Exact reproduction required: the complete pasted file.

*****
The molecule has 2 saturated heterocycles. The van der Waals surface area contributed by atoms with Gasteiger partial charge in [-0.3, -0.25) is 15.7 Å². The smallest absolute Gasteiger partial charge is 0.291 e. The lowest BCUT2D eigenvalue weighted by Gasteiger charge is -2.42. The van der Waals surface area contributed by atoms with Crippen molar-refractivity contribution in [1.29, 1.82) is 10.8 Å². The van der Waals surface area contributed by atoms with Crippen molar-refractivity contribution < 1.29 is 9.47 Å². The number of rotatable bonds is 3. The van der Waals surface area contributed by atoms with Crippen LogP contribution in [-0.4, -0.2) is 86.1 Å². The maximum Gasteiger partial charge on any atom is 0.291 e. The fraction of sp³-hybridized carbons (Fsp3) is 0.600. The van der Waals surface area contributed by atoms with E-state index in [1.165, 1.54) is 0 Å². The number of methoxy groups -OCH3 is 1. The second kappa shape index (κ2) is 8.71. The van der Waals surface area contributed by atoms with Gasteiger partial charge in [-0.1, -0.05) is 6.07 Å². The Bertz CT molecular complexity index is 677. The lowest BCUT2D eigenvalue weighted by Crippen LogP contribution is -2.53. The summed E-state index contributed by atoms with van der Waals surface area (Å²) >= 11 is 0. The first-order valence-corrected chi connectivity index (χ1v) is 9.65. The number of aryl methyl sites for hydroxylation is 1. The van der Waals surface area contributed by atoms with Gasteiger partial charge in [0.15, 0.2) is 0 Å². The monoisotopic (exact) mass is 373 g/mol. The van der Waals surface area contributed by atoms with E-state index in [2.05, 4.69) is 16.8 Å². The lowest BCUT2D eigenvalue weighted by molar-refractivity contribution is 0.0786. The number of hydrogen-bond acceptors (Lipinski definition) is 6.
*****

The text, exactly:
The molecule has 2 saturated heterocycles. The van der Waals surface area contributed by atoms with Gasteiger partial charge in [-0.3, -0.25) is 15.7 Å². The smallest absolute Gasteiger partial charge is 0.291 e. The lowest BCUT2D eigenvalue weighted by Gasteiger charge is -2.42. The van der Waals surface area contributed by atoms with Crippen molar-refractivity contribution in [1.29, 1.82) is 10.8 Å². The van der Waals surface area contributed by atoms with Crippen molar-refractivity contribution < 1.29 is 9.47 Å². The number of rotatable bonds is 3. The van der Waals surface area contributed by atoms with Crippen LogP contribution in [-0.4, -0.2) is 86.1 Å². The maximum Gasteiger partial charge on any atom is 0.291 e. The fraction of sp³-hybridized carbons (Fsp3) is 0.600. The van der Waals surface area contributed by atoms with E-state index in [1.165, 1.54) is 0 Å². The number of methoxy groups -OCH3 is 1. The second kappa shape index (κ2) is 8.71. The van der Waals surface area contributed by atoms with Gasteiger partial charge in [-0.1, -0.05) is 6.07 Å². The Bertz CT molecular complexity index is 677. The lowest BCUT2D eigenvalue weighted by Crippen LogP contribution is -2.53. The summed E-state index contributed by atoms with van der Waals surface area (Å²) >= 11 is 0. The first-order valence-corrected chi connectivity index (χ1v) is 9.65. The number of aryl methyl sites for hydroxylation is 1. The van der Waals surface area contributed by atoms with Gasteiger partial charge in [0.15, 0.2) is 0 Å². The monoisotopic (exact) mass is 373 g/mol. The van der Waals surface area contributed by atoms with E-state index in [2.05, 4.69) is 16.8 Å². The lowest BCUT2D eigenvalue weighted by molar-refractivity contribution is 0.0786. The number of hydrogen-bond acceptors (Lipinski definition) is 6.